Taylor delivers a worthwhile excursion for the sci-fi enthusiast looking for a different take on the stereotypical cataclysmic event.
Tony Taylor has succeeded in making his unique mark on what might be classified as a science fiction subgenre: Earth being threatened with destruction by an object from space. A scientific prophecy propels this ominous Armageddon thriller; religious fanaticism rooted in the biblical era meets contemporary mayhem generated in an astronomy lab in The Darkest Side of Saturn.
Without question, this incredible story captures attention and sustains the constant doubt required to motivate the characters. The protagonists, Harris and Diana, debate the possible outcomes as they conduct extensive research on a predicted asteroid impact with Earth in sixteen years. Then they attempt to convince others of the danger it poses.
Just as orbits can cross and lead to collision, the subplots and peripheral activity in this book are a confusing labyrinth. Also, the characters rely too heavily on dialogue. The stream of scenes elicits immediate interest, but the shifts establish a choppy reading experience.
For those who enjoy this type of literary experiment, the book will not disappoint. Like an exploration rather than an itinerary, the plot veers onto a multitude of side roads, allowing a peek into humans facing life in vastly different ways. A gifted scientist struggles to convey what he knows; a disturbed preacher fights to convince a congregation of his disturbed beliefs. The novel presents an eccentric cast in innovative passages and messianic scripture. Those who get lost along the twisting path may not mind the temporary feelings of disorientation.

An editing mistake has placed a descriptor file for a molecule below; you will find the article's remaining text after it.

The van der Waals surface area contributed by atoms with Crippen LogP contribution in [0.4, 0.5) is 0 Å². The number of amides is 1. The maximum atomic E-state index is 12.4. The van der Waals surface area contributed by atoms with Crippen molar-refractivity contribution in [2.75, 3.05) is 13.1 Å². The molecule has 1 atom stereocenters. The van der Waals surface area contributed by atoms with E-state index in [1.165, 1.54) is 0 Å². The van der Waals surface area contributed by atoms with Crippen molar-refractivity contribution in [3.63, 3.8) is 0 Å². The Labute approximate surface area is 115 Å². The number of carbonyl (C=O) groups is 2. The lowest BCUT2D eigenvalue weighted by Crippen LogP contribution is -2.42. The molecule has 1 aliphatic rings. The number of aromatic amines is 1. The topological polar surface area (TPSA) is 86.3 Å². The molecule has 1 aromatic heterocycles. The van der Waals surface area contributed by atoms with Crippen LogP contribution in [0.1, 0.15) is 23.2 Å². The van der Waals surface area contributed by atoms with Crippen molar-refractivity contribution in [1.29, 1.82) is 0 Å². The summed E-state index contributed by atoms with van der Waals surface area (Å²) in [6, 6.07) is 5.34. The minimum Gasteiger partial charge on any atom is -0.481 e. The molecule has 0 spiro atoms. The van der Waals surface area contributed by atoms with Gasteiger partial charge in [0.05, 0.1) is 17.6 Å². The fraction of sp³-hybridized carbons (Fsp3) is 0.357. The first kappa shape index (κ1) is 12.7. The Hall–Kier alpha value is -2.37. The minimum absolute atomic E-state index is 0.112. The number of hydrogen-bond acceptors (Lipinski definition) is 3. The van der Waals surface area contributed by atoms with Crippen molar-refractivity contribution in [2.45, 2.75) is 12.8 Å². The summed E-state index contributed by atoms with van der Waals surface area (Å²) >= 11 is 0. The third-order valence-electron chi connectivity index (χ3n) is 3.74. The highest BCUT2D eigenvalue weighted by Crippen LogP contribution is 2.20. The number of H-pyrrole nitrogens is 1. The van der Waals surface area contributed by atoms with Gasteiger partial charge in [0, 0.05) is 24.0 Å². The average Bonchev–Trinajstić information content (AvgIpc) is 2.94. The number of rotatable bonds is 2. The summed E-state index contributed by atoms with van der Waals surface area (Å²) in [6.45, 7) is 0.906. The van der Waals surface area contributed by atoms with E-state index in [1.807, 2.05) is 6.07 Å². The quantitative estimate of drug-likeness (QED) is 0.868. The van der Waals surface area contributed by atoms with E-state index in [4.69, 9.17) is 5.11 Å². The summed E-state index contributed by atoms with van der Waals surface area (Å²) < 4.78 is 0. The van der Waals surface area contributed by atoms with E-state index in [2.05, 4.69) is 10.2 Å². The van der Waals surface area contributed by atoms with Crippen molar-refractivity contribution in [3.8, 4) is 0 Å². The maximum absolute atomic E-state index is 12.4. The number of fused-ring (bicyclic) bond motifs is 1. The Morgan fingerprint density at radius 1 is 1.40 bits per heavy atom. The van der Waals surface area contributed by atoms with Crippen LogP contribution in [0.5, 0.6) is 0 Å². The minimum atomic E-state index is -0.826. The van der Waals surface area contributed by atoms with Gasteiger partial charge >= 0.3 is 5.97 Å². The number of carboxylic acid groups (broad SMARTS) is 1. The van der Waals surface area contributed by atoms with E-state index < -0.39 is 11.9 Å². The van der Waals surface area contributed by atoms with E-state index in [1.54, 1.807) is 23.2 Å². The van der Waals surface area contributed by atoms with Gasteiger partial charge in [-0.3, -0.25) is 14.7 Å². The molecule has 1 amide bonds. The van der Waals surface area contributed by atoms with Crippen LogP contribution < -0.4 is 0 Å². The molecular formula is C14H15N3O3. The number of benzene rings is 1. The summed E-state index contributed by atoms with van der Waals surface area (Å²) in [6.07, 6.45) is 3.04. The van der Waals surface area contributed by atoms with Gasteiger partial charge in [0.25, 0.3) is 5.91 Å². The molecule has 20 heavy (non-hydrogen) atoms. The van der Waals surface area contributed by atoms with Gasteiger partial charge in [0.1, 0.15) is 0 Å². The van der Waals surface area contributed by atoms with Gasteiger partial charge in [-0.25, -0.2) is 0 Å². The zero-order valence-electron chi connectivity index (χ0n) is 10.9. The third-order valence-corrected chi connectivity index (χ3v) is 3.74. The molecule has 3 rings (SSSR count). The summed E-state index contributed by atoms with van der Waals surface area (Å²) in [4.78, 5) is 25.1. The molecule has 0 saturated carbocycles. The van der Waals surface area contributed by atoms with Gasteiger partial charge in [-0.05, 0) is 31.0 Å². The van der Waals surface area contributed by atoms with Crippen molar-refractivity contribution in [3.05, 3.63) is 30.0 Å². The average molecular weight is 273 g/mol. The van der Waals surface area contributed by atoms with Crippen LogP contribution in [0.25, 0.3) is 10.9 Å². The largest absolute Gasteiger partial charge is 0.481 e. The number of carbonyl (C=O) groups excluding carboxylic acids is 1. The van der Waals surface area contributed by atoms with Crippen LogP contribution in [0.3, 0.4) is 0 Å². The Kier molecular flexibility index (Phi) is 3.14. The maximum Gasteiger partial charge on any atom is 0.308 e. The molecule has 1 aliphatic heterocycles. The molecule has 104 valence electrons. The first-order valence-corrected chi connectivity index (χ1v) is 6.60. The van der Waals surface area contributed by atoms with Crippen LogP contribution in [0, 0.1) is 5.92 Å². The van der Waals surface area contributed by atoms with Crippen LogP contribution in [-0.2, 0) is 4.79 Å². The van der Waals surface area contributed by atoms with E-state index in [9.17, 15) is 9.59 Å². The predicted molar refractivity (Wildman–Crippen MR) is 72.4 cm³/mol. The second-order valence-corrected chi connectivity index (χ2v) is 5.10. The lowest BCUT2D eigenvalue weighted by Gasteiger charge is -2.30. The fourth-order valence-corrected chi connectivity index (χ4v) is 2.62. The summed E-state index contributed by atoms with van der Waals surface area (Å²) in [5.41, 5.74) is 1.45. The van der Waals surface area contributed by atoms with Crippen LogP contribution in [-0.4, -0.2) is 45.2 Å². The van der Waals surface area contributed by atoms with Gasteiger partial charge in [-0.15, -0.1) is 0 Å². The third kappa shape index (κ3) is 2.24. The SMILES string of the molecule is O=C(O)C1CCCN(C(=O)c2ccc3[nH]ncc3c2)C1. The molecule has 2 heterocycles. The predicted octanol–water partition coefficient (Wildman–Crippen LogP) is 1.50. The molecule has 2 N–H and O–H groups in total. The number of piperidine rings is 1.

Detail-oriented and complex, Taylor’s explanatory style investigates everything. At times, this need to address all elements of a situation at once tends to slow the pace. Hymns and pseudoreligious passages provide lengthy breaks in the narrative, allowing one to see the extent of a freakish fixation.
The psychological basis of this mind-spinning tale is a classic messiah complex: “Into the vacuum of malleable minds, into the vacuity of traditional religion, there had spun an asteroid and its prophet. The need to follow, believe, and worship was strong, the need to join the flock, irresistible.”
Tony Taylor holds degrees from the US Air Force Academy and the University of Arizona. He has navigated spacecraft for NASA and worked for the Jet Propulsion Laboratory, experiences that have provided technical detail for The Darkest Side of Saturn, his second novel.
The trip to the final page is filled with bizarre descriptions and poetic madness. Seemingly inspired by the Book of Genesis, Taylor presents a world teetering on the brink of the blackness of nothing and the lightness of life.
Julia Ann Charpentier
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